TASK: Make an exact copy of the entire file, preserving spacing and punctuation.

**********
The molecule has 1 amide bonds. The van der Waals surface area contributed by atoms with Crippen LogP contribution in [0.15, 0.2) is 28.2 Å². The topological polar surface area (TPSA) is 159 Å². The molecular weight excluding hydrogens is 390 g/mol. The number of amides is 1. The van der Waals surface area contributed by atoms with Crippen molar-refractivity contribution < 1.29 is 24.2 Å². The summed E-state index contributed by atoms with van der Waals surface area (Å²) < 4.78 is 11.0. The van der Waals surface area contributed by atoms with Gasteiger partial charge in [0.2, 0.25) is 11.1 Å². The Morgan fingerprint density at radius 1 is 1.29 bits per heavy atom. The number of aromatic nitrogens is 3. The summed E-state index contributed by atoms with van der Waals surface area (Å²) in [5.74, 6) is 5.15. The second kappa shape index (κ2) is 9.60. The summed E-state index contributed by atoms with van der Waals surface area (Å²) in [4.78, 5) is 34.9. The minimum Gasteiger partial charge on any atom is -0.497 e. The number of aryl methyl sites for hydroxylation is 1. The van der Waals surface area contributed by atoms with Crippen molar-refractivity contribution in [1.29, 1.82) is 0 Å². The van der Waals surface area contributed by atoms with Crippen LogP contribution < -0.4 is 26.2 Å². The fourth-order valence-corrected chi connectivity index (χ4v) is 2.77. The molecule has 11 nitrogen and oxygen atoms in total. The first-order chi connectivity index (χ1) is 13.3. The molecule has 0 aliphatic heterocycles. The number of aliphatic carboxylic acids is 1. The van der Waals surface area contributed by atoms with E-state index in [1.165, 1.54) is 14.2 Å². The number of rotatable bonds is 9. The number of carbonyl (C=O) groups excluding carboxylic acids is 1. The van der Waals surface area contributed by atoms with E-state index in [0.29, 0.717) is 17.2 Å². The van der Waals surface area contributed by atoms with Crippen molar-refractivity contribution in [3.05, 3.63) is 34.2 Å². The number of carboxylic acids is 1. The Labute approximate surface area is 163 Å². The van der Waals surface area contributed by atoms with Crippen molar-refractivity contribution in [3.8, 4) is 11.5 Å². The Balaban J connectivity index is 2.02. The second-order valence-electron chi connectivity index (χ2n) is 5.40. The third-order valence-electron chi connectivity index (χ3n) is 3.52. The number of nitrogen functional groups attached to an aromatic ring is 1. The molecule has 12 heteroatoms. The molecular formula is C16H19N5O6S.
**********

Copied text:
The molecule has 1 amide bonds. The van der Waals surface area contributed by atoms with Crippen LogP contribution in [0.15, 0.2) is 28.2 Å². The topological polar surface area (TPSA) is 159 Å². The molecular weight excluding hydrogens is 390 g/mol. The number of amides is 1. The van der Waals surface area contributed by atoms with Crippen molar-refractivity contribution < 1.29 is 24.2 Å². The summed E-state index contributed by atoms with van der Waals surface area (Å²) < 4.78 is 11.0. The van der Waals surface area contributed by atoms with Gasteiger partial charge in [0.2, 0.25) is 11.1 Å². The Morgan fingerprint density at radius 1 is 1.29 bits per heavy atom. The number of aromatic nitrogens is 3. The summed E-state index contributed by atoms with van der Waals surface area (Å²) in [5.74, 6) is 5.15. The second kappa shape index (κ2) is 9.60. The summed E-state index contributed by atoms with van der Waals surface area (Å²) in [4.78, 5) is 34.9. The minimum Gasteiger partial charge on any atom is -0.497 e. The number of aryl methyl sites for hydroxylation is 1. The van der Waals surface area contributed by atoms with Crippen molar-refractivity contribution in [1.29, 1.82) is 0 Å². The van der Waals surface area contributed by atoms with Crippen LogP contribution < -0.4 is 26.2 Å². The fourth-order valence-corrected chi connectivity index (χ4v) is 2.77. The molecule has 11 nitrogen and oxygen atoms in total. The first-order chi connectivity index (χ1) is 13.3. The molecule has 0 aliphatic heterocycles. The number of aliphatic carboxylic acids is 1. The van der Waals surface area contributed by atoms with E-state index in [1.165, 1.54) is 14.2 Å². The number of rotatable bonds is 9. The number of carbonyl (C=O) groups excluding carboxylic acids is 1. The van der Waals surface area contributed by atoms with E-state index in [0.29, 0.717) is 17.2 Å². The van der Waals surface area contributed by atoms with Crippen molar-refractivity contribution in [3.05, 3.63) is 34.2 Å². The number of carboxylic acids is 1. The Labute approximate surface area is 163 Å². The van der Waals surface area contributed by atoms with Crippen molar-refractivity contribution in [3.8, 4) is 11.5 Å². The Balaban J connectivity index is 2.02. The second-order valence-electron chi connectivity index (χ2n) is 5.40. The third-order valence-electron chi connectivity index (χ3n) is 3.52. The number of nitrogen functional groups attached to an aromatic ring is 1. The molecule has 12 heteroatoms. The molecular formula is C16H19N5O6S.